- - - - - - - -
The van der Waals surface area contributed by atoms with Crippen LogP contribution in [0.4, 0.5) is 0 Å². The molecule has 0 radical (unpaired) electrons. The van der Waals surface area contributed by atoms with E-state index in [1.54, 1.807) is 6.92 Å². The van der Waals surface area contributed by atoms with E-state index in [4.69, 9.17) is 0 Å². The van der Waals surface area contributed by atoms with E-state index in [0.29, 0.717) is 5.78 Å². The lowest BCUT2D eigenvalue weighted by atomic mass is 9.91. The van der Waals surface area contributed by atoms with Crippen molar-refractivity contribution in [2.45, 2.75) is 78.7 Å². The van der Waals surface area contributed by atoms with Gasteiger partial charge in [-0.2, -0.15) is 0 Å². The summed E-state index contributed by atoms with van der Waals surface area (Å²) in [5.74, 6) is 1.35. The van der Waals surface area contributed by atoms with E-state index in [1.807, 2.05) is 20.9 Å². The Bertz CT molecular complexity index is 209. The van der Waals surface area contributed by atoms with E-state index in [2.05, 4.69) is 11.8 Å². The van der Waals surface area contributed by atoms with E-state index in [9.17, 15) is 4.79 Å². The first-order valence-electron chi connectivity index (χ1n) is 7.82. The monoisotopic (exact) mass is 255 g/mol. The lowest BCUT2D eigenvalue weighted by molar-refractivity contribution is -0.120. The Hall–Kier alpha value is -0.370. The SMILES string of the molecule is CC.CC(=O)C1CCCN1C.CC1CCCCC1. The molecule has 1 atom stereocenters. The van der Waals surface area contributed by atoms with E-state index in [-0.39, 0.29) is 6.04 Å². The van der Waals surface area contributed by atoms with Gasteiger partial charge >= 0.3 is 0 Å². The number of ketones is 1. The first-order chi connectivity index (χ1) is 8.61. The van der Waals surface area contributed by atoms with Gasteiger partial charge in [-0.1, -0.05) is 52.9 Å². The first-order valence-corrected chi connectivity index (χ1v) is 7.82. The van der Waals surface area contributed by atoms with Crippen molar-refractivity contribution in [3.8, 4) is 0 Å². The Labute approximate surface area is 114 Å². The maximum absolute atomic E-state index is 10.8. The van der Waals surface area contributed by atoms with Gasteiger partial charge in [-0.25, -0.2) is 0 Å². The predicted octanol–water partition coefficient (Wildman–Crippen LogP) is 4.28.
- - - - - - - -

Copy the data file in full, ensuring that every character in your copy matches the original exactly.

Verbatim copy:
The van der Waals surface area contributed by atoms with Crippen LogP contribution in [0.4, 0.5) is 0 Å². The molecule has 0 radical (unpaired) electrons. The van der Waals surface area contributed by atoms with E-state index in [1.54, 1.807) is 6.92 Å². The van der Waals surface area contributed by atoms with E-state index in [4.69, 9.17) is 0 Å². The van der Waals surface area contributed by atoms with E-state index in [0.29, 0.717) is 5.78 Å². The lowest BCUT2D eigenvalue weighted by atomic mass is 9.91. The van der Waals surface area contributed by atoms with Crippen molar-refractivity contribution in [2.45, 2.75) is 78.7 Å². The van der Waals surface area contributed by atoms with Gasteiger partial charge in [-0.2, -0.15) is 0 Å². The summed E-state index contributed by atoms with van der Waals surface area (Å²) in [5.74, 6) is 1.35. The van der Waals surface area contributed by atoms with E-state index in [1.807, 2.05) is 20.9 Å². The Bertz CT molecular complexity index is 209. The van der Waals surface area contributed by atoms with E-state index in [2.05, 4.69) is 11.8 Å². The van der Waals surface area contributed by atoms with E-state index in [9.17, 15) is 4.79 Å². The first-order valence-electron chi connectivity index (χ1n) is 7.82. The monoisotopic (exact) mass is 255 g/mol. The lowest BCUT2D eigenvalue weighted by molar-refractivity contribution is -0.120. The Hall–Kier alpha value is -0.370. The SMILES string of the molecule is CC.CC(=O)C1CCCN1C.CC1CCCCC1. The molecule has 1 atom stereocenters. The van der Waals surface area contributed by atoms with E-state index in [-0.39, 0.29) is 6.04 Å². The van der Waals surface area contributed by atoms with Gasteiger partial charge >= 0.3 is 0 Å². The number of ketones is 1. The first-order chi connectivity index (χ1) is 8.61. The van der Waals surface area contributed by atoms with Gasteiger partial charge in [-0.1, -0.05) is 52.9 Å². The first-order valence-corrected chi connectivity index (χ1v) is 7.82. The van der Waals surface area contributed by atoms with Crippen molar-refractivity contribution in [3.8, 4) is 0 Å². The Labute approximate surface area is 114 Å². The maximum absolute atomic E-state index is 10.8. The van der Waals surface area contributed by atoms with Gasteiger partial charge in [-0.25, -0.2) is 0 Å². The predicted octanol–water partition coefficient (Wildman–Crippen LogP) is 4.28.